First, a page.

Could you be more specific about what (when passing a particle through a SG device) causes it to be "observed." The SG device is just a magnetic field, right? When you said that passing a particle through an SG device constituted an observation of the particle I thought you were saying that placing a particle in a magnetic field constituted an observation, is that not true? If not, what constitutes the observation of the particle?
     
  10. Dec 21, 2008 #9
    hmm.. looks like the Wikipedia writer wants to ambiguate entanglement with observation. Best not to, i'd think. It makes them more difficult to tell apart.
     
  11. Dec 21, 2008 #10

    strangerep

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    I offer my $0.02 worth...

    A measurement resulting in a particlar outcome is modelled by a projection operator
    of the form [itex]P := |\psi\rangle\langle\psi|[/itex] and is such that [itex]P^2 = P[/itex].
    The output from a Stern Gerlach magnet is 2 beams. Roughly speaking, the beam going
    "up" consists only of spin-up particles, and the beam going down consists of spin-down
    particles. So far, there is no "observation" nor "measurement". You've merely operated
    on the original beam with a magnetic field, resulting in two beams.

    However, if you now select one of the beams (the "up" beam, say) for subsequent
    manipulation, then you have performed a measurement, because you've acted
    on the combined pair of output beams with the projection operator [itex]|\uparrow\rangle\langle \uparrow|[/itex] .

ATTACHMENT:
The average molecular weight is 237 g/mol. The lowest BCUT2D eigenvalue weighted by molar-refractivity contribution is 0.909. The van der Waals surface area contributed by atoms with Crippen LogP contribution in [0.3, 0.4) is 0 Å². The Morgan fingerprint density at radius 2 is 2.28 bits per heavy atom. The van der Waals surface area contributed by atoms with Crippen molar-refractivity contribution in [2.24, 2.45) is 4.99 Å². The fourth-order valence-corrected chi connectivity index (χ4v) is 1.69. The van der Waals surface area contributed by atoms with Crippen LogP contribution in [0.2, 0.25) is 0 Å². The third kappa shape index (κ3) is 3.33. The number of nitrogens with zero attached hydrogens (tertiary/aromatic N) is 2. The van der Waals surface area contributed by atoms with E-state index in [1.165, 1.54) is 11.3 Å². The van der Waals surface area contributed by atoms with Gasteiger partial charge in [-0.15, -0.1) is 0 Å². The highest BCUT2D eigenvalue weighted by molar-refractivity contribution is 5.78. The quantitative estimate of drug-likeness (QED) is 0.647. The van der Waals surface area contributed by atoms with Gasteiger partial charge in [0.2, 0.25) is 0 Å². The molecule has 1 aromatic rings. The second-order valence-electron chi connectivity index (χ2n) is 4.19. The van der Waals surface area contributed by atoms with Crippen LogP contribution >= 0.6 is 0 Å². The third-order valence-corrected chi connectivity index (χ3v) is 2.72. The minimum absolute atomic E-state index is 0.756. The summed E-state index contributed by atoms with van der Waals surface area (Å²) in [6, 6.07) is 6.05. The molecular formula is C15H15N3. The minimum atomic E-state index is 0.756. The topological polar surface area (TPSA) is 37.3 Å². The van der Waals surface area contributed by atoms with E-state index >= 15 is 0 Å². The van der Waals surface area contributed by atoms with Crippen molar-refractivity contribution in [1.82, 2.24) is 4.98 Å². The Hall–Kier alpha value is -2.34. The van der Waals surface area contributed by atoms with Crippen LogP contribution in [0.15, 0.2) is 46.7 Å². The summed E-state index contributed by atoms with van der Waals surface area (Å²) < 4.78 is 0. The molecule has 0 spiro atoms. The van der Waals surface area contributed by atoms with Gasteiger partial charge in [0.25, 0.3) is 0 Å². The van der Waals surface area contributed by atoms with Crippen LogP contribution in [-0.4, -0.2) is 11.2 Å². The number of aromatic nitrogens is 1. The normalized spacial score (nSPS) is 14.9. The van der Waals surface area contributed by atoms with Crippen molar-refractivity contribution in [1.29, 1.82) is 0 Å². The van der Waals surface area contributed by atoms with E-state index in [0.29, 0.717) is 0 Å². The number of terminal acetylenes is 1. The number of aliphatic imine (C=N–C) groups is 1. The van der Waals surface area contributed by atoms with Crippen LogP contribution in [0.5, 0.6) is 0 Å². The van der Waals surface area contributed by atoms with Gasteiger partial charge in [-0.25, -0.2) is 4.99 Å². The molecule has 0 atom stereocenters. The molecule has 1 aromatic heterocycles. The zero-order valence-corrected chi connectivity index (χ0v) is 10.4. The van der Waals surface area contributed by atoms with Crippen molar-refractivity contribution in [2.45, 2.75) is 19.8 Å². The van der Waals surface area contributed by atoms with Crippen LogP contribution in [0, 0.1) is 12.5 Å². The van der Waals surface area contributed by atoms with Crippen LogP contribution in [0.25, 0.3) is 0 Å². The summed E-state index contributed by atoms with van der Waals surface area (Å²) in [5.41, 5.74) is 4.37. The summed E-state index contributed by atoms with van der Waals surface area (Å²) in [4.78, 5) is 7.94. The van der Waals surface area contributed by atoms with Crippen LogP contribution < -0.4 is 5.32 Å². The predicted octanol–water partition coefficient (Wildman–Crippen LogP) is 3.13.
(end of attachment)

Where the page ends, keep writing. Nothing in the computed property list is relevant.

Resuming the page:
As to whether this affects a subsequent double-slit experiment, the action of the slits
    can be modelled as yet another operator (ideally a sum of delta functions in position
    space, or an equivalent convolution in momentum space), so it depends on whether the
    [itex]J_z[/itex] (spin orientation) operator commutes with the 2-slit operator.
     
  12. Dec 22, 2008 #11

    Fredrik

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    If you send an electron through the inhomogeneous magnetic field produced by a Stern-Gerlach apparatus, its state expressed as |spin>|position> changes to |+>|left>+|->|right>. This isn't a measurement, but a subsequent position measurement is also a spin measurement, because the spin and position states are correlated. If we're talking about a device that doesn't measure the position, I don't think it's correct to call it a Stern-Gerlach apparatus.
     
  13. Dec 22, 2008 #12
    Thanks for the info, one more question. So if we pass an electron down through an inhomogeneous magnetic field its state becomes |+>|left> + |->|right> (assuming the appropriate orientation of the m field), so its spin remains unmeasured. At this point measurement of either spin or position is effectively a measurement of both, which makes sense. However, if neither are measured then the particle effectively passes through both slits of the double slit, and interference is seen right? Or are you saying that even after passing through the double slit the subsequent position measurement constitutes a spin measurement, giving which-way info, and no interference?

    Thanks
     
  14. Dec 23, 2008 #13
    how about a fiver? well done!
     
    Last edited: Dec 23, 2008